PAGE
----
georgia-okeeffe-red-amaryllis-c-1937
Treasure
by Mary McCarthy

Last night I missed my favorite gold chain
The one with the crab charm
We bought first time at the beach
And I took the house apart
Room by room
Unable to believe
It was gone

Sorting through pots and seeds
In the cellar
I found my last year’s Amaryllis
There in the dark
Where I’d left it cut back down
To the bulb
And forgotten

It had put up a long
Pale white stem
And a huge half open
Silk-red flower
Disregarded
Without light
Without water

Resurrected from its own root
waiting for me
like a pledge
of unexpected hope

IMAGE: “Red Amaryllis,” painting by Georgia O’Keeffe (1937).

NOTE FROM THE AUTHOR: I wrote this poem thinking about how we spend more time mourning losses than celebrating discoveries, both large and small.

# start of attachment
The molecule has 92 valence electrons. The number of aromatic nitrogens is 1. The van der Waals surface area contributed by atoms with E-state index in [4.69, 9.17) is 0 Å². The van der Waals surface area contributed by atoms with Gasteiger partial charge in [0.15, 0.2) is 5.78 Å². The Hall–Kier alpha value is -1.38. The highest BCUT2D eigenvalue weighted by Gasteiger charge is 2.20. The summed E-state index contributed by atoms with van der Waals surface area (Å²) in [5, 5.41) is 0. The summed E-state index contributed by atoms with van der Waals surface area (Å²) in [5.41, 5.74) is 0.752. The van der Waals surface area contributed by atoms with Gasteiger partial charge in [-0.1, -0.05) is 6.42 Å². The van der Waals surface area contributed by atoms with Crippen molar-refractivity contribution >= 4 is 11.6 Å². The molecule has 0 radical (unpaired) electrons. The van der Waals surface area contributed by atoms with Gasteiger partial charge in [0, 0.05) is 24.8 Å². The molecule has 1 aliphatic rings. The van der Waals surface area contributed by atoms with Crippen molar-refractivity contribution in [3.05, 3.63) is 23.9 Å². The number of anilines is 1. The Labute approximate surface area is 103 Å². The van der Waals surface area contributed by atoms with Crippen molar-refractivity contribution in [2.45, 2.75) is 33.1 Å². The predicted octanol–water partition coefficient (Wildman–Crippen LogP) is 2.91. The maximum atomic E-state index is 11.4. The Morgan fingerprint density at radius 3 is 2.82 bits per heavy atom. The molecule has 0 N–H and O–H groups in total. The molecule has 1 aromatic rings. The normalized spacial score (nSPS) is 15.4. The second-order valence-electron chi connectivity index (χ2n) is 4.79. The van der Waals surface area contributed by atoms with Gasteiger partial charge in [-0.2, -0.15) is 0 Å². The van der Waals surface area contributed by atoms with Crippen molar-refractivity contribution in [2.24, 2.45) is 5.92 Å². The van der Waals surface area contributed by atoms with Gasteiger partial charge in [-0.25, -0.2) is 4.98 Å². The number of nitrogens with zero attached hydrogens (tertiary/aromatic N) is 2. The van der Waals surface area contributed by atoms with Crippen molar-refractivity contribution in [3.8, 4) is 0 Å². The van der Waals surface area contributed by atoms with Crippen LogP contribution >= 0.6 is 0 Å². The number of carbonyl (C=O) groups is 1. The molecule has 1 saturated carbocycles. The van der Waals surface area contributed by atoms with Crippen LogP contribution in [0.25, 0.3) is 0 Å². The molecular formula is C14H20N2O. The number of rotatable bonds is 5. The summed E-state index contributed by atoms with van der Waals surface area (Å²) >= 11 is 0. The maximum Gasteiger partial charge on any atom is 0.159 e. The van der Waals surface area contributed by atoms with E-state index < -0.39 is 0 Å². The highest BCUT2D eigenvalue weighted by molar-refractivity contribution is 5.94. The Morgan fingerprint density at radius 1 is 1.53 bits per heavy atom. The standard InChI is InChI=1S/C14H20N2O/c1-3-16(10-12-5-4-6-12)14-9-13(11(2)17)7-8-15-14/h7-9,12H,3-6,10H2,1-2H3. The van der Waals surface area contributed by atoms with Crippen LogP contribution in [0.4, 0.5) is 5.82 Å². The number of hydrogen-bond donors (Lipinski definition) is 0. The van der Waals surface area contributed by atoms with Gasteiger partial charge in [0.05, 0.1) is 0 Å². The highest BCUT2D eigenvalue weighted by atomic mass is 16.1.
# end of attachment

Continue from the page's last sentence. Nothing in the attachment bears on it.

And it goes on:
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ABOUT THE AUTHOR: Mary McCarthy has always been a writer, but spent most of her working life as a Registered Nurse. Her work has appeared in many online and print journals, including Earth’s Daughters, Gnarled Oak, Third Wednesday, and Three Elements Review. Her echapbook, Things I Was Told Not To Think About, is available through Praxis magazine online. She is grateful for the wonderful online communities of writers and poets sharing their work and passion for writing, providing a rich world of inspiration, appreciation, and delight.

AUTHOR’S PHOTO CAPTION: The photo was taken during a break in our recent house-hunting expedition.